Tribune editor is named Sun editorial page editor

Donovan, winner of top writing award, begins duties Jan. 21

January 08, 2002|By Dan Thanh Dang | Dan Thanh Dang,SUN STAFF

Dianne Donovan, senior editor for staff recruitment and editorial columnist at the Chicago Tribune, was named yesterday as editor of The Sun's editorial page.

Winner of the American Society of Newspaper Editors' Distinguished Writing Award for editorial writing in 2000, Donovan succeeds Jacqueline Thomas, who resigned last month to pursue other interests. Donovan will start her new position Jan. 21.

Donovan, 53, will be assisted by Jean Thompson, a 14-year veteran of The Sun who was named to the position of co-associate editor yesterday. Thompson, a former assistant managing editor for staff development, has just returned from a one-year leave of absence. Stephen E. Henderson, who won the ASNE distinguished writing award last year, will remain as co-associate editor.

In Chicago, Donovan took on "the kind of issues that are most critical to Baltimore - child welfare, education and criminal justice. The kind of issues that make or break a city," said Bruce Dold, editorial page editor of the Tribune.

In Baltimore, Donovan will be responsible for shaping the newspaper's editorial voice.

"I am very excited and very much looking forward to it," she said.

"For me, it's a challenge and an opportunity. The editorial page and editorial board has always represented the soul of the newspaper to me. That's where I wanted to be when I came to newspapering, and that's certainly where my journalistic heart is.

"It's a job that I am going to have a lot of fun with."

Michael E. Waller, publisher and chief executive of the Baltimore Sun Co., which, like the Chicago Tribune is owned by the Tribune Co., described Donovan as an "outstanding, elegant and persuasive writer."

"We're just delighted to have her," said Waller, who said he selected Donovan from a list of candidates suggested to him by associates outside The Sun.

"She's a terrific writer with a lot of experience in editorial pages. ... We've got the last two winners of the ASNE editorial writing award. I don't know of any other paper that can say that about their editorial page."

Donovan, who will report to Waller, was expected to fly to Baltimore last night and meet with her staff today. She said she will spend much of the time familiarizing herself with the writers and their expertise, as well as issues important to the region and the city.

She said immediate changes should not be expected because, "At this point, I would be hesitant to map out an agenda for the board because I've ... been reading the papers only for the last month."

In the past 4 1/2 years under Thomas, The Sun's op-ed page focused mostly on local, community-oriented topics and, more specifically, criticizing Baltimore's criminal justice system and the city's high number of homicides.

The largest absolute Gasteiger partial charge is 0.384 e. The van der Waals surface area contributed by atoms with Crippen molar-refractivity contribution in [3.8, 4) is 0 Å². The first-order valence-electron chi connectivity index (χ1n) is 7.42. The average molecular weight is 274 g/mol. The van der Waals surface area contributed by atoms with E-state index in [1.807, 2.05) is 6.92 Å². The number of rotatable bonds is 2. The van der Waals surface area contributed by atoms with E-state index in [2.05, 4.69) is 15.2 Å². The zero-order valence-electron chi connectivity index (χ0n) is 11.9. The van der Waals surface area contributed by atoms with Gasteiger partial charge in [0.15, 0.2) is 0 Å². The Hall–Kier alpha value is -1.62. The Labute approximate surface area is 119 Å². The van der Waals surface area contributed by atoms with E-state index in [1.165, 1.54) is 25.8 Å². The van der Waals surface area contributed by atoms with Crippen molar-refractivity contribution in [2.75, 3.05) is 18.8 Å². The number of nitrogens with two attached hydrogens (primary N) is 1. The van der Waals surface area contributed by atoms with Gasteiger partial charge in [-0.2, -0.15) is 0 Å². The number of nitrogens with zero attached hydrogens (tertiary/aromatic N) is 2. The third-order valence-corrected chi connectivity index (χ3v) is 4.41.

Dold, the Tribune's editorial page editor, praised Donovan for playing a significant role in pushing for criminal justice reform, particularly in the juvenile courts, in Chicago. Dold also said Donovan was integral in pushing for Chicago school reform.

"I think Dianne is going to be absolutely terrific in this job," said Dold, who began working with Donovan 10 years ago when he was an editorial writer.

"I think she knows that a newspaper provides something you don't get from radio and TV. It provides a dialogue with readers. It gets a debate going and leads the discussion."

After spending the past month reading The Sun, Donovan said other issues facing Baltimore include juvenile justice, land-use planning and gentrification. More specific issues such as fisheries, watermen and crabbing limits are of interest regionally, she added.

"I've always been a strong supporter of early intervention for at-risk children," Donovan said. "I would hope to take that on, but I wouldn't say at this point that those are definitely areas I'll be dealing with in Baltimore."

A native of Houston, Donovan graduated from Spring Hill College in Mobile, Ala., where she was also editor of the school newspaper. She went on to earn master's degrees from the University of Missouri in journalism and the University of Chicago in English language and literature.

After landing her first newspaper job at the Chicago Sun-Times in 1977 as a copy editor, Donovan joined the Chicago Tribune two years later. She has held various positions there including literary editor for seven years, Sunday perspective editor, and assistant editor for news and features.

She also spent two years as a visiting professor at the University of Oregon School of Journalism in the mid-1980s.

Before being appointed recruitment editor for the Tribune in 2000, Donovan spent seven years as a member of the newspaper's editorial board, first as op-ed page editor and later as a writer who specialized in social issues, education and the politics of Great Britain and Northern Ireland.

Said Thompson, who met Donovan through their recruitment efforts for their papers, "She's smart. She's warm. She's strong and very well-read. I'm looking forward to working with her. She's got fabulous credentials. I believe she'll bring to The Sun very high standards for editorials and for journalism."

A self-described political moderate and avid reader, Donovan lives in Evanston, Ill., with her husband, Tony Burba. They have two sons.

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